How does this school stack up?
In spite of dating back to the reign of Queen Elizabeth I, the University of Edinburgh is only the fourth-oldest university in Scotland (after St. Andrews, Glasgow, and Aberdeen), hence the sixth-oldest in the English-speaking world (with Oxford and Cambridge, of course, in first and second positions).
As the city of Edinburgh itself grew in importance, however, its university also came to dominate its Scottish rivals. That is why, for such a relatively “young” university, Edinburgh is associated with a quite remarkable list of intellectual luminaries, including the following, including, during the seventeenth century, the well-known Presbyterian theologian, Samuel Rutherford.
During the following eighteenth-century – the Scottish Enlightenment – Edinburgh was home to a veritable galaxy of celebrated thinkers, including:
During the Victoria era, two of the most-influential scientists of all time, the naturalist Charles Darwin and the physicist James Clerk Maxwell, both studied here. Other nineteenth-century, Edinburgh-connected scientists include the botanist Robert Brown (the first person to observe what is now called “Brownian motion”); the physician Joseph Lister (a pioneer of antiseptic surgery); and Alexander Graham Bell (the inventor of the telephone).
We may also mention:
As for the twentieth century, among 19 Nobel Prize – winners who have been associated with the University of Edinburgh, we may mention:
There have been four Edinburgh-connected Turing Award – winners, namely:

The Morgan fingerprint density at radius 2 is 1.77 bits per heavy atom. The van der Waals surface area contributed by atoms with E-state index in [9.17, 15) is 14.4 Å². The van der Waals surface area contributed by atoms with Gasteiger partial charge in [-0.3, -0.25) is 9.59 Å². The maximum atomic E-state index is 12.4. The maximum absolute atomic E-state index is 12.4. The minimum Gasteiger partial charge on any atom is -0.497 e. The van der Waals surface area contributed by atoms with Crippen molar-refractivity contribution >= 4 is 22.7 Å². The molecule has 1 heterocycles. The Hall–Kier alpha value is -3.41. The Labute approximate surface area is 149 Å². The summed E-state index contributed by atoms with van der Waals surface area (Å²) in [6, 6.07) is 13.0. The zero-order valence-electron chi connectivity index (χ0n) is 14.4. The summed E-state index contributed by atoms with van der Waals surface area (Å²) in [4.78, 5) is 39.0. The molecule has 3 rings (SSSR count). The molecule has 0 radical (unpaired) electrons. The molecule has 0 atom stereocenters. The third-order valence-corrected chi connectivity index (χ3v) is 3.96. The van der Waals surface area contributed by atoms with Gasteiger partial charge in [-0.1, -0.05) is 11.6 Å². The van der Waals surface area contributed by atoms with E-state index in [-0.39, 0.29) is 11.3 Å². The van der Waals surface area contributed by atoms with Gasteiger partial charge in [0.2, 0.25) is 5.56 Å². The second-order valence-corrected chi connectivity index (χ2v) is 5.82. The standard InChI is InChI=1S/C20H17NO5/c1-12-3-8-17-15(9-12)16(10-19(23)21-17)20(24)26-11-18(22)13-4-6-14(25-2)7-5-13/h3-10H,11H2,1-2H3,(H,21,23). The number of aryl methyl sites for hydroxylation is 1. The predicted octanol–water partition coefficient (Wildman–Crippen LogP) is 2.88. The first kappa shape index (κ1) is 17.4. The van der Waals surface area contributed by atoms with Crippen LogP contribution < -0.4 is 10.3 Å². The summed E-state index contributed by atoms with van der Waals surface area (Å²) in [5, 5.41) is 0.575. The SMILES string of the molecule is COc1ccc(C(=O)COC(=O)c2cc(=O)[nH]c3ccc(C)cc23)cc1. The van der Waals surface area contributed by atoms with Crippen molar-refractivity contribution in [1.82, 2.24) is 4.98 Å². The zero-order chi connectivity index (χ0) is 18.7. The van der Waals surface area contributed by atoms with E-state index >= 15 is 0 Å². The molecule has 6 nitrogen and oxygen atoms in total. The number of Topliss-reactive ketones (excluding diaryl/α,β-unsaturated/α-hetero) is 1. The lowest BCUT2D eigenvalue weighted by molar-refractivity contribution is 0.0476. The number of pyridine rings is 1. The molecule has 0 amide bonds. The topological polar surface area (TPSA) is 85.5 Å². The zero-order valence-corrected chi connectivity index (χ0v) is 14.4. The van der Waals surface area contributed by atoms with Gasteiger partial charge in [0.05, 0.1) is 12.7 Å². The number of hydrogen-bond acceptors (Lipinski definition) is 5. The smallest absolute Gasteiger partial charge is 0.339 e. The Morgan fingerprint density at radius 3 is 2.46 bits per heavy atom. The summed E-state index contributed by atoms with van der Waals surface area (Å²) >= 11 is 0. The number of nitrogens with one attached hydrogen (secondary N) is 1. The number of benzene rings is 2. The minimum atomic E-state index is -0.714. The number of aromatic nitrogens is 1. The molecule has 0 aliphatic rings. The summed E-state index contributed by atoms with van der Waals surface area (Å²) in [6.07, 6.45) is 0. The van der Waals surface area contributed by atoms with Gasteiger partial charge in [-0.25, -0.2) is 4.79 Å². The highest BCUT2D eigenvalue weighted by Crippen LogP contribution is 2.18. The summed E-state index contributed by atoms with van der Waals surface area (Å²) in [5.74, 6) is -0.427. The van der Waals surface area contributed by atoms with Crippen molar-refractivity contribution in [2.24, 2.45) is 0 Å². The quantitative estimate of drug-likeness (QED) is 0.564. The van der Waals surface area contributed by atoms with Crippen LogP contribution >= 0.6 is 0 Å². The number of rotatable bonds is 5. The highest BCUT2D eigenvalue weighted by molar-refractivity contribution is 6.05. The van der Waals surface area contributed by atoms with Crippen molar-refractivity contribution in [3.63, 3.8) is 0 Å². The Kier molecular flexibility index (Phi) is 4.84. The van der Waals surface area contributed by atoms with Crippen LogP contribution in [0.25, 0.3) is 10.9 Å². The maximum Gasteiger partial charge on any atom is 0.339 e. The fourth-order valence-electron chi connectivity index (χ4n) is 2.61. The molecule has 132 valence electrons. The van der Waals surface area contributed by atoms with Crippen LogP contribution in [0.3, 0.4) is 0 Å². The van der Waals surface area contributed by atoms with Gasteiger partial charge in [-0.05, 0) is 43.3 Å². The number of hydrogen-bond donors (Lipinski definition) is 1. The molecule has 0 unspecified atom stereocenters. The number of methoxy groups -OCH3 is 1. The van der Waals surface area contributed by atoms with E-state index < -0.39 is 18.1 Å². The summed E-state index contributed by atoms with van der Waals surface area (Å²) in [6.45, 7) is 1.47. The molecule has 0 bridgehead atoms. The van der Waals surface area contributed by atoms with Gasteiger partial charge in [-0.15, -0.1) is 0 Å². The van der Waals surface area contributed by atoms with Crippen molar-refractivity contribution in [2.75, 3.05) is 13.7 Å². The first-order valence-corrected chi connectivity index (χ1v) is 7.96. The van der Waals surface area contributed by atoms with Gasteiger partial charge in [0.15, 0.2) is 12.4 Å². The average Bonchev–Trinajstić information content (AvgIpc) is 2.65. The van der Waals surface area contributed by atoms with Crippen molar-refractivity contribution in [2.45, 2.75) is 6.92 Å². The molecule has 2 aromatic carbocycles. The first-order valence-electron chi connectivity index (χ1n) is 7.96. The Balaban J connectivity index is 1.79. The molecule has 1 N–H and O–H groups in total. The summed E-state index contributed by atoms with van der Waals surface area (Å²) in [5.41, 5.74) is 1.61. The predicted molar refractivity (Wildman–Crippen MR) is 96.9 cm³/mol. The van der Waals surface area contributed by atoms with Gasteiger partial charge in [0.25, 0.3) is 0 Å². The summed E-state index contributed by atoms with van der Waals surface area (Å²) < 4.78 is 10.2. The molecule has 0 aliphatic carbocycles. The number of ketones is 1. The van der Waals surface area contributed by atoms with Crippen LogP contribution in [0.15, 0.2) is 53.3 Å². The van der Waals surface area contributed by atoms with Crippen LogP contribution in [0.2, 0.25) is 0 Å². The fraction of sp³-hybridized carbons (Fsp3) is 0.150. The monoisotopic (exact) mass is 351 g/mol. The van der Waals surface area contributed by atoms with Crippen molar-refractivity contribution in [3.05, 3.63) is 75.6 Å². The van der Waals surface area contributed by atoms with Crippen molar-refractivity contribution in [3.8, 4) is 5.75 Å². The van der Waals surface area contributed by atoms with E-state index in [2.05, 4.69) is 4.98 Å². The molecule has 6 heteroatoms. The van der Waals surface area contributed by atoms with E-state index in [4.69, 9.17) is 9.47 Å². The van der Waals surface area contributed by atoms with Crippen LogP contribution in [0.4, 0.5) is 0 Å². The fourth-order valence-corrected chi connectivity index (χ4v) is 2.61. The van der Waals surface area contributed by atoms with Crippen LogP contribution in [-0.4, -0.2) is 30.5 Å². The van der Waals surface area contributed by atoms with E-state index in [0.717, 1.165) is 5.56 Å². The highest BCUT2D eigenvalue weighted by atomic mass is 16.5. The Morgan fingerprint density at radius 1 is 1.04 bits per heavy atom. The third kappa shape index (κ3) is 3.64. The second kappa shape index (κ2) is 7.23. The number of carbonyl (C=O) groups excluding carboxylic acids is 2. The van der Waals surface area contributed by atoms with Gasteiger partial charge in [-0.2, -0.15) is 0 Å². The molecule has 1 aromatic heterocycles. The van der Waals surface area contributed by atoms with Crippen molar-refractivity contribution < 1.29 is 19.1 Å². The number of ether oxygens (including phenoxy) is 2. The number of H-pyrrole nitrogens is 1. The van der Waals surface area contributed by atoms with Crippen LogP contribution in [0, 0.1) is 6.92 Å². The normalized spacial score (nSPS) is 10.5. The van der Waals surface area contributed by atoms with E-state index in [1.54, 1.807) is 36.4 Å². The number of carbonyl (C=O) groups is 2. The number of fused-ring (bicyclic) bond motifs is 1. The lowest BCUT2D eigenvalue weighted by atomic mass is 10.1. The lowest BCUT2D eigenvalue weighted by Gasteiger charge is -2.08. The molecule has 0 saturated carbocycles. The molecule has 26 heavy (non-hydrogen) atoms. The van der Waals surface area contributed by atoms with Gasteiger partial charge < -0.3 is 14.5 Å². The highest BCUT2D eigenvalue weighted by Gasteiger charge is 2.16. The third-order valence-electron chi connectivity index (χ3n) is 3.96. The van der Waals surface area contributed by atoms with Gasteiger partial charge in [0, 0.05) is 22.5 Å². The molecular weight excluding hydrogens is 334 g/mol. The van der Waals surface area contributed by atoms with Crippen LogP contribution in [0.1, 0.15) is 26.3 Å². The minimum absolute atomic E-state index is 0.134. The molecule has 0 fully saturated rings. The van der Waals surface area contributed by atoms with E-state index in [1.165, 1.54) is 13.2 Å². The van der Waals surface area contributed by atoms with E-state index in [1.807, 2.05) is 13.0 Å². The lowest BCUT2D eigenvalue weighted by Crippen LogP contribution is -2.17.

Scientific breakthroughs that have occurred here include the first cloning of a mammal (the sheep Dolly) and the first genetically engineered hepatitis B vaccine. Edinburgh scientists also helped design the world’s first industrial-assembly robotic system.
How’s this school influential?
Who are University of Edinburgh's Most influential alumni?
University of Edinburgh's most influential alumni faculty include professors and professionals in the fields of Medical, Nursing, and Earth Sciences. University of Edinburgh’s most academically influential people include Charles Darwin, Adam Smith, and David Hume.
British naturalist, author of "On the origin of species, by means of natural selection"view profile
Scottish moral philosopher and political economistview profile
Scottish philosopher, economist, and historianview profile
Scottish physicistview profile
Scottish historical novelist, playwright, and poetview profile
Scientist and inventor known for his work on the telephoneview profile
Scottish novelist, poet, essayist, and travel writerview profile
Scottish physician and authorview profile
English biologistview profile
Scottish philosopher, satirical writer, essayist, historian and teacherview profile
Scottish geologist, physician, chemical manufacturer, naturalist, and experimental agriculturalistview profile
English physician, botanist; member of the Lunar Societyview profile